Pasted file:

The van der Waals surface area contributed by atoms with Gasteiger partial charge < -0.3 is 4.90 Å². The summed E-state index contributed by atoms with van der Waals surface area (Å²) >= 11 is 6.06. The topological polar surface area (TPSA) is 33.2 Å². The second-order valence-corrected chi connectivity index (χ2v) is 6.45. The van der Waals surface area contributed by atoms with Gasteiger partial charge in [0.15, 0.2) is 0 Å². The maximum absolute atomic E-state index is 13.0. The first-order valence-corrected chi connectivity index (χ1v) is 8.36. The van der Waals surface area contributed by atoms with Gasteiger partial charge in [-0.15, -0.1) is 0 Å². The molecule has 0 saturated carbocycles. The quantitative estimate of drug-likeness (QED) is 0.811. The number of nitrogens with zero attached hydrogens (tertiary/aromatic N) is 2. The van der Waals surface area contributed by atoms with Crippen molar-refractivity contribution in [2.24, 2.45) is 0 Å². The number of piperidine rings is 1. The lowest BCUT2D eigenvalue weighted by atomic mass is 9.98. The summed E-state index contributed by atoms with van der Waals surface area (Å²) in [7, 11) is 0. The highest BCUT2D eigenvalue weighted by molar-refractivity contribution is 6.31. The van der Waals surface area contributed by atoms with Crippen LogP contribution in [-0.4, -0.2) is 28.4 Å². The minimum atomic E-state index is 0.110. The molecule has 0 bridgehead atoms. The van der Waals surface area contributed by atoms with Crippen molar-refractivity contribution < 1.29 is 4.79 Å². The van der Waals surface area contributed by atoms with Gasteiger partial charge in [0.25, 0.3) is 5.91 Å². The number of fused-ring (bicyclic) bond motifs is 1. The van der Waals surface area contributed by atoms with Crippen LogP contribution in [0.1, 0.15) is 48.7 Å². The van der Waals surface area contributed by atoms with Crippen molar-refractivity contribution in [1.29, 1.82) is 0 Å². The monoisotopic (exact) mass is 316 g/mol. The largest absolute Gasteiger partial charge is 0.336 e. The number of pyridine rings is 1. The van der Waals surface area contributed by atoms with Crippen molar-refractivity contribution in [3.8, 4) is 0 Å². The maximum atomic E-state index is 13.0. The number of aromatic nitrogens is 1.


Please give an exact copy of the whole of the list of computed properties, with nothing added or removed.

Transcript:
The van der Waals surface area contributed by atoms with Gasteiger partial charge < -0.3 is 4.90 Å². The summed E-state index contributed by atoms with van der Waals surface area (Å²) >= 11 is 6.06. The topological polar surface area (TPSA) is 33.2 Å². The second-order valence-corrected chi connectivity index (χ2v) is 6.45. The van der Waals surface area contributed by atoms with Gasteiger partial charge in [0.15, 0.2) is 0 Å². The maximum absolute atomic E-state index is 13.0. The first-order valence-corrected chi connectivity index (χ1v) is 8.36. The van der Waals surface area contributed by atoms with Gasteiger partial charge in [-0.15, -0.1) is 0 Å². The molecule has 0 saturated carbocycles. The quantitative estimate of drug-likeness (QED) is 0.811. The number of nitrogens with zero attached hydrogens (tertiary/aromatic N) is 2. The van der Waals surface area contributed by atoms with Crippen molar-refractivity contribution in [2.24, 2.45) is 0 Å². The number of piperidine rings is 1. The lowest BCUT2D eigenvalue weighted by atomic mass is 9.98. The summed E-state index contributed by atoms with van der Waals surface area (Å²) in [7, 11) is 0. The highest BCUT2D eigenvalue weighted by molar-refractivity contribution is 6.31. The van der Waals surface area contributed by atoms with Crippen LogP contribution in [-0.4, -0.2) is 28.4 Å². The minimum atomic E-state index is 0.110. The molecule has 0 bridgehead atoms. The van der Waals surface area contributed by atoms with Crippen molar-refractivity contribution < 1.29 is 4.79 Å². The van der Waals surface area contributed by atoms with Gasteiger partial charge in [0.25, 0.3) is 5.91 Å². The number of fused-ring (bicyclic) bond motifs is 1. The van der Waals surface area contributed by atoms with Crippen LogP contribution in [0.1, 0.15) is 48.7 Å². The van der Waals surface area contributed by atoms with Crippen molar-refractivity contribution in [1.29, 1.82) is 0 Å². The monoisotopic (exact) mass is 316 g/mol. The largest absolute Gasteiger partial charge is 0.336 e. The number of pyridine rings is 1. The van der Waals surface area contributed by atoms with Crippen molar-refractivity contribution in [3.8, 4) is 0 Å². The maximum atomic E-state index is 13.0. The number of aromatic nitrogens is 1.